+ Silencio Blanco: Chiflón, El Silencio del Carbón (Silence of the Coal) (Jan. 19-22, 2017): Presented in association with the Chicago International Puppet Theater Festival, “Chiflón, El Silencio del Carbón” follows a young miner to Chiflón de Diablo, known as one of the most dangerous mines in Chile. It is based in part on the story of “ElChiflón del Diablo,” by Chilean author Baldomero Lillo, and was created after the artists took extended visits to the mining town of Lota. The emotional and dramatic puppetry confronts Chile’s dark mining history and is played out in silence using simple white marionettes.

“Silenccio Blanco El Chiflon (Silence of the Coal).” (Photo:Lorenzo Mella)

“Silenccio Blanco El Chiflon (Silence of the Coal).” (Photo:Lorenzo Mella)

+ MCA Cunningham Event (Feb. 11-12, 2017): To celebrate the opening weekend of the exhibition “Merce Cunningham: Common Time,” former dancers of the company, Dylan Crossman, Silas Riener, Jamie Scott, and Melissa Toogood perform Cunningham’s signature approach to dance in non-conventional spaces. The Event features key works drawn from six decades of original choreography, each lasting about 30 minutes, and is performed twice daily during gallery hours.

+ Ballet de Lorraine: Works by Merce Cunningham and Others(Feb. 18-19, 2017): Presented by MCA with the Dance Center of Columbia College Chicago, this project features seminal works by Merce Cunningham—his beloved “Sounddance,” as well the dramatic “Fabrications,” based on 64 short dance phrases. They are balanced with “Untitled Partner #3,” a work by Ballet de Lorraine’s artistic leaders Petter Jacobsson and rehearsal director Thomas Caley, who danced for the Merce Cunningham Dance Company. This program marks the Chicago debut of Ballet de Lorraine, one of the most important European companies performing contemporary works.

+ Music for Merce (Feb. 25-26, 2017): This two-evening festival gathers an all-star group of key composers and musicians who collaborated with Merce Cunningham across different periods of his career. The group—Joan La Barbara, David Behrman, John King, George Lewis, Ikue Mori, Gordon Mumma, Zeena Perkins, Phil Selway, and Christian Wolff—includes major innovators in electronic and improvised music, as well as jazz and rock. The two different programs will present significant historical works from the varied composers’ collaborations with Cunningham and John Cage, as well as new compositions, improvisations, and musical events involving the full group.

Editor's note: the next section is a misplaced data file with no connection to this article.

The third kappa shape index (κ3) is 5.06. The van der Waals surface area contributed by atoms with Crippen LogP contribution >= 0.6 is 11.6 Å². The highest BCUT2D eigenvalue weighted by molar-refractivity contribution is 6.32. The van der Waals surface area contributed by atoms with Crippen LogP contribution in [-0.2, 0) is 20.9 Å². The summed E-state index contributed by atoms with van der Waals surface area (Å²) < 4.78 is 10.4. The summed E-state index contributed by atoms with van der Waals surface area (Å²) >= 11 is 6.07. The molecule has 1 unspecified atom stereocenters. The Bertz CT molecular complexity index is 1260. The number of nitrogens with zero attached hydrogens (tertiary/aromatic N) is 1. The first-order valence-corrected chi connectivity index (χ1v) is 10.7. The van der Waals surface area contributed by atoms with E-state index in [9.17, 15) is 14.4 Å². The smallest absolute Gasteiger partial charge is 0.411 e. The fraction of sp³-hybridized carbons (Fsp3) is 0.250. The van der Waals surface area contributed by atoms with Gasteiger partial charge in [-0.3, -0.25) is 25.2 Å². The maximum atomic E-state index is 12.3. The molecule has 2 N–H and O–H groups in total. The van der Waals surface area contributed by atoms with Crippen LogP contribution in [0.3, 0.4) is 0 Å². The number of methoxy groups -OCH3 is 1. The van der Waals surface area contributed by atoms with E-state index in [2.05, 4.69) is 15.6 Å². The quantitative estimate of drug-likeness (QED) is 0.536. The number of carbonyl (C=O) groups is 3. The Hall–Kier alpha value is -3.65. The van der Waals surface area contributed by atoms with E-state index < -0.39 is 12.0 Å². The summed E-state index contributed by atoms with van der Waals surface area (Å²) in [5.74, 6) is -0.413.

+ Spektral Quartet, Morton Feldman: String Quartet No. 2 (March 11, 2017): This project marks the Chicago debut of Morton Feldman’s monumental six-hour-long project. Recognized for acclaimed works he composed for Cunningham, Feldman wrote his “String Quartet No. 2″as a durational piece to explore the limits of physical and non-narrative music. Rarely heard, the music creates a trance-like focus.

+ Rashaun Mitchell + Silas Riener + Charles Atlas (March 23-25, 2017): This new dance and video work is presented in two sections. The first section is by Charles Atlas and is a 3D video of dances choreographed for the camera by Mitchell + Riener; the second is live dance with projected video. Rashaun Mitchell + Silas Riener danced together in the Merce Cunningham Dance Company, and since 2009 have created site-specific installations, improvisational dances, traditional proscenium pieces, and highly crafted immersive experiences. Charles Atlas was filmmaker-in-residence with the Merce Cunningham Dance Company for 10 years.

+ Peter Brook, Marie-Hélène Estienne: Battlefield (April 5-8, 2017): Thirty years after Peter Brook staged his now legendary production of “The Mahabharata,” he now gives us “Battlefield,”a play by Jean-Claude Carrière based on the same book. The language of this timeless story focuses on the past but also reflects the harsh conflicts of today, and while the original staging was a nine-hour production, “Battlefield” is a refined telling that runs just over an hour.

+ Matthew Duvall: Whisper(s) (April 23, 2017): Co-presented with Contempo / UChicago Presents, “Whisper(s}” is an experiential concert exploring sound and volume, and is led by percussionist Matthew Duvall of Eighth Blackbird. The program begins with a seated program in the MCA Edlis Neeson Theater, with works by Cunningham collaborator Morton Feldman and John Luther Adams. The audience then moves to the fourth floor of the MCA, where Duvall and 99 other percussionists perform “Voice of the Winds,” a new ambient soundscape by composer-percussionist Marta Ptaszynska. Influenced by John Cage’s fascination with silence, this project explores the sound of 100 of the loudest instruments at their most ethereal levels.